Science Spacebound

The secret of Pluto's ridges? Ice blades.

Rare ice spikes known as penitentes make up unexplained features on Pluto, say researchers.

In this color image of Pluto generated from NASA’s New Horizons spacecraft, rounded and bizarrely textured mountains, informally named the Tartarus Dorsa, rise up along Pluto’s day-night terminator.

What do the Andes mountains have in common with Pluto? Both are likely to host the rare ice blades known as penitentes.

During its 2015 flyby of Pluto, NASA's New Horizons spacecraft observed icy ridges in the dwarf planet's Tartarus Dorsa region. To someone standing on Pluto's surface, they would appear as giant icy spikes, according to a paper published on Wednesday in Nature. The finding adds to our growing understanding of Pluto not as the inert ice-ball scientists once imagined but a geologically diverse and active world.

Penitentes have bowl-shaped depressions a few feet across, edged by spikes that can reach over 10 feet tall. First described by Charles Darwin, who saw some of these "pinnacles or columns" while crossing the Andes, they were given their name for their resemblance to the tall, pointed white hoods worn in the Processions of Penance during Spanish Holy Week.

On Earth, penitentes form at high altitudes in cold, dry places where conditions allow ice to turn directly into vapor without melting first, a process called sublimation. Direct sun rays vaporize some areas faster than others, creating heat-concentrating divots that speed up the process. Over the course of months, sunlight transforms what was flat snow into a fantastic landscape of meters-high spires.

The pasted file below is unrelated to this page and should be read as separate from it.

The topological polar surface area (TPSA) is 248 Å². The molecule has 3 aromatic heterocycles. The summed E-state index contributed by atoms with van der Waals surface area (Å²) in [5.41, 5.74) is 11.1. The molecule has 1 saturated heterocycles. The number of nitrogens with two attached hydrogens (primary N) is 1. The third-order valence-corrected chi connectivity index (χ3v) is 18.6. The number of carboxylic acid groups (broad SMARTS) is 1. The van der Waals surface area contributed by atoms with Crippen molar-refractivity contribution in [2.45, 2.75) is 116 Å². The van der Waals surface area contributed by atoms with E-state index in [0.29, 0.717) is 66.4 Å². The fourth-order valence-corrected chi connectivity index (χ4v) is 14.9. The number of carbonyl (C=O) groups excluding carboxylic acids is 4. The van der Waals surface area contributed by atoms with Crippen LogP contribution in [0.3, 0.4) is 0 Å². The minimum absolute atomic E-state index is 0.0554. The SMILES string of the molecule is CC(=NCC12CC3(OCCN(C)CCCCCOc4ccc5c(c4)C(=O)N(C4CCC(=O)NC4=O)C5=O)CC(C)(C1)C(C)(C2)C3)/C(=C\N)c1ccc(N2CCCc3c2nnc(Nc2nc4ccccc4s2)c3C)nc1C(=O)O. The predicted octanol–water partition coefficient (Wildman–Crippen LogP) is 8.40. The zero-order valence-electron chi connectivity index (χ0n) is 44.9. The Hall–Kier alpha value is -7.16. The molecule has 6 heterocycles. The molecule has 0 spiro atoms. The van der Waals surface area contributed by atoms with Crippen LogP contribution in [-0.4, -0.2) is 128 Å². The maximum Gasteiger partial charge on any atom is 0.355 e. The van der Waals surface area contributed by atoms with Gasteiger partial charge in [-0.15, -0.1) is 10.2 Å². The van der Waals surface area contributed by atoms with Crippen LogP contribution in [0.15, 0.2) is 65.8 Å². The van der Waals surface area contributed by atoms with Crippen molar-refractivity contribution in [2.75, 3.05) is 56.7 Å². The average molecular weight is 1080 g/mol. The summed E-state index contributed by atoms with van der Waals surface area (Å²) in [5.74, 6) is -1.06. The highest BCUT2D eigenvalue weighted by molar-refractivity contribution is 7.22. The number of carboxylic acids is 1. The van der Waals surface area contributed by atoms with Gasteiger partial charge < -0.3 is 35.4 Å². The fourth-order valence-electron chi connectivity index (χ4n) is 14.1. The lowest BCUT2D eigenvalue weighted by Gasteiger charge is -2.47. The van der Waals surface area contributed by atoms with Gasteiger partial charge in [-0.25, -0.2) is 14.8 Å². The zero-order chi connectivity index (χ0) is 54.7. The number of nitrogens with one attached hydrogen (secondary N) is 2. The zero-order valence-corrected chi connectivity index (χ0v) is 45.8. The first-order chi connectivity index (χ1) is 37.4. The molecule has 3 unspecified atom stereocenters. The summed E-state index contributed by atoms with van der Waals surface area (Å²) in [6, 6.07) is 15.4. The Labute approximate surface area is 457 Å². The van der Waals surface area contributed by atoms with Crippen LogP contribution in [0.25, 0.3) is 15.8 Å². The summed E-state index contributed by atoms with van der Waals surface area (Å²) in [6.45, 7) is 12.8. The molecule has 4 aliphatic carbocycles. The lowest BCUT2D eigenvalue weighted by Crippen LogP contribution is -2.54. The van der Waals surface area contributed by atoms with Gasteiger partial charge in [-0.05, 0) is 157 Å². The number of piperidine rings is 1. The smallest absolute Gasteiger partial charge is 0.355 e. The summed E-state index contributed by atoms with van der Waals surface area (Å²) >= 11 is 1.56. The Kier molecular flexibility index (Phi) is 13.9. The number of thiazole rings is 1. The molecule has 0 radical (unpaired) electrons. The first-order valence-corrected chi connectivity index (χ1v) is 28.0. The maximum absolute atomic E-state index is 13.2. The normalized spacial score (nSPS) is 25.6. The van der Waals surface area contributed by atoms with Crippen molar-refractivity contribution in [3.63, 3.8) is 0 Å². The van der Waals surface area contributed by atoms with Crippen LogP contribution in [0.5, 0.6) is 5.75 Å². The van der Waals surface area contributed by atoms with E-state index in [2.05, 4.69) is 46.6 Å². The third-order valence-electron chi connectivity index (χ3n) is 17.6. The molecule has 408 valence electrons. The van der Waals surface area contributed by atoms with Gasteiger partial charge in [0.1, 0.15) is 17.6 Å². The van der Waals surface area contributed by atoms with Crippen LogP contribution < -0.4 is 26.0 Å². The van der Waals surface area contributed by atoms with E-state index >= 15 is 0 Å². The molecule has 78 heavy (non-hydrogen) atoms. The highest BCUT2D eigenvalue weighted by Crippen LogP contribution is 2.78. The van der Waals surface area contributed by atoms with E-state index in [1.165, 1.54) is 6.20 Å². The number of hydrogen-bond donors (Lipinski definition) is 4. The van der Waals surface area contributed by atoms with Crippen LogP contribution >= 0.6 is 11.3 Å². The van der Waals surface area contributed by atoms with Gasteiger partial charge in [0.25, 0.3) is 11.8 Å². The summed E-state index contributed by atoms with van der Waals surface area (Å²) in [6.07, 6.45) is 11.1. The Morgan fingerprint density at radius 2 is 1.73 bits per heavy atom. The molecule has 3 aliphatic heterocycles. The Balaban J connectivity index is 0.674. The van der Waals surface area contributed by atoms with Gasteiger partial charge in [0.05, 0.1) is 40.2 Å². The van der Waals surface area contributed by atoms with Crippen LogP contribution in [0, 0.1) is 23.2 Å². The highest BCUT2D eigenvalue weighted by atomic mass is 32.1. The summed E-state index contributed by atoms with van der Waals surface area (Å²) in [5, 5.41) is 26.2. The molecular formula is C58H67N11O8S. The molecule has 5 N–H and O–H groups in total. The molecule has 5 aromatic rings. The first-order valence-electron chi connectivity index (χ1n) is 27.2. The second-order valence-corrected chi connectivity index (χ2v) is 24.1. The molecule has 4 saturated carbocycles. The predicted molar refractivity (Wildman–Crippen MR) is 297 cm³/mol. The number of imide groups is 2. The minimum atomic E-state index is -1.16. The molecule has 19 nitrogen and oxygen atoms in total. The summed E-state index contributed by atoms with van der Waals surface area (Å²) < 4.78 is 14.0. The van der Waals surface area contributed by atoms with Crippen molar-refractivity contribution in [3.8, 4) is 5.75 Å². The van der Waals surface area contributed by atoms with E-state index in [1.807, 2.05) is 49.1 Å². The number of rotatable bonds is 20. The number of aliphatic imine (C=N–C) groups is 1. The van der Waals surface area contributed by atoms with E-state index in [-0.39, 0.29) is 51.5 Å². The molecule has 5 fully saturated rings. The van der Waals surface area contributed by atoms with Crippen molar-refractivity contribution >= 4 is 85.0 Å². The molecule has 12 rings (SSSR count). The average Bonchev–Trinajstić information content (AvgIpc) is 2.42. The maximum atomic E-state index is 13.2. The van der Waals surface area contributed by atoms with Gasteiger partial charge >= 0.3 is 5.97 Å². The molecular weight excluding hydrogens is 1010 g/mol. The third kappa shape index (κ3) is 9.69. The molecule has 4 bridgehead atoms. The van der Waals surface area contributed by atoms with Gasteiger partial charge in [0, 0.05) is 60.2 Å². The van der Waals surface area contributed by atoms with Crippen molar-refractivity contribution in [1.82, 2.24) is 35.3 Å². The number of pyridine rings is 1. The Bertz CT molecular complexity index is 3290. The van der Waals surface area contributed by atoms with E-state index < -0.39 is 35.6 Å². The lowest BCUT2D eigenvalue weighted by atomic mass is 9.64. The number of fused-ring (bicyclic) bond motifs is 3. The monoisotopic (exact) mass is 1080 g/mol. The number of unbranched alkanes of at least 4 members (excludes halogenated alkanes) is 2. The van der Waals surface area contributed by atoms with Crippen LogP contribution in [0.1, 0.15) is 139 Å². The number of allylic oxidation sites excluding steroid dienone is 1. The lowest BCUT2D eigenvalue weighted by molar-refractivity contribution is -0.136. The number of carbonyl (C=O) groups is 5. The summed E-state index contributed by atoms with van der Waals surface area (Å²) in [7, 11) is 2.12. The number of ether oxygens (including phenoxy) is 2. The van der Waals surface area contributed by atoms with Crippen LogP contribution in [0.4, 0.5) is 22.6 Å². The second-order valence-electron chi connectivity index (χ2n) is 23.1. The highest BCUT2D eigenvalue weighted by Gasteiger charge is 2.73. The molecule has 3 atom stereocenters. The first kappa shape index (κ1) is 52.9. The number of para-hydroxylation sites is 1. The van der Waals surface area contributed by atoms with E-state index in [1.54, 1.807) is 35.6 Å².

Formations called penitentes appear in Chile's Atacama desert. Similar formations are thought to form on Pluto.
Courtesy of B. Tafreshi/ESO | Caption

Pluto’s penitentes differ from those found on Earth. Frozen nitrogen and methane, not frozen water, form these giant icicles. They’re also older and bigger.

“Exotic differences in the environment give rise to features with very different scales,” said John Moores, lead author of the Nature article. He and his colleagues calculated that the dwarf planet's penitentes deepen at a rate of one centimeter per 250-year orbit, which suggests that reaching full height takes tens of millions of years. 

And just how high is full height? 1,600 feet. The stuff of ice climbers’ dreams.

This gargantuan size is predicted by the same theory that explains the formation of these features on Earth,” said Professor Moores, who teaches space engineering at Ontario's York University, in a press release. “In fact, we were able to match the size and separation, the direction of the ridges, as well as their age: three pieces of evidence that support our identification of these ridges as penitentes.”

The team used an open source planetary climate simulation based on one originally developed for Earth. Tweaking parameters such as temperature, windspeed, and the thinness of the atmosphere to reflect the harsh conditions at Pluto’s surface, they produced a model that generates features just like those seen by New Horizons.

They also concluded that penitentes might not be limited to Earth and Pluto. “They may form elsewhere in the Solar System where the atmospheric conditions are appropriate,” the authors wrote in the Nature paper. One possibility is ice-bound Europa, where as-yet unexplained radar data suggests rough surface textures near the equator.

The newly identified penitentes join other surprising features discovered on the dwarf planet, including mountains of exotic ice, an actively evolving surface, and a blue sky. Rumors even swirl of an underground ocean.

The data download from New Horizons is complete, but analysis continues. Meanwhile, the satellite flies on to its next encounter, a rendezvous with Kuiper Belt Object 2014 MU69 in 2019.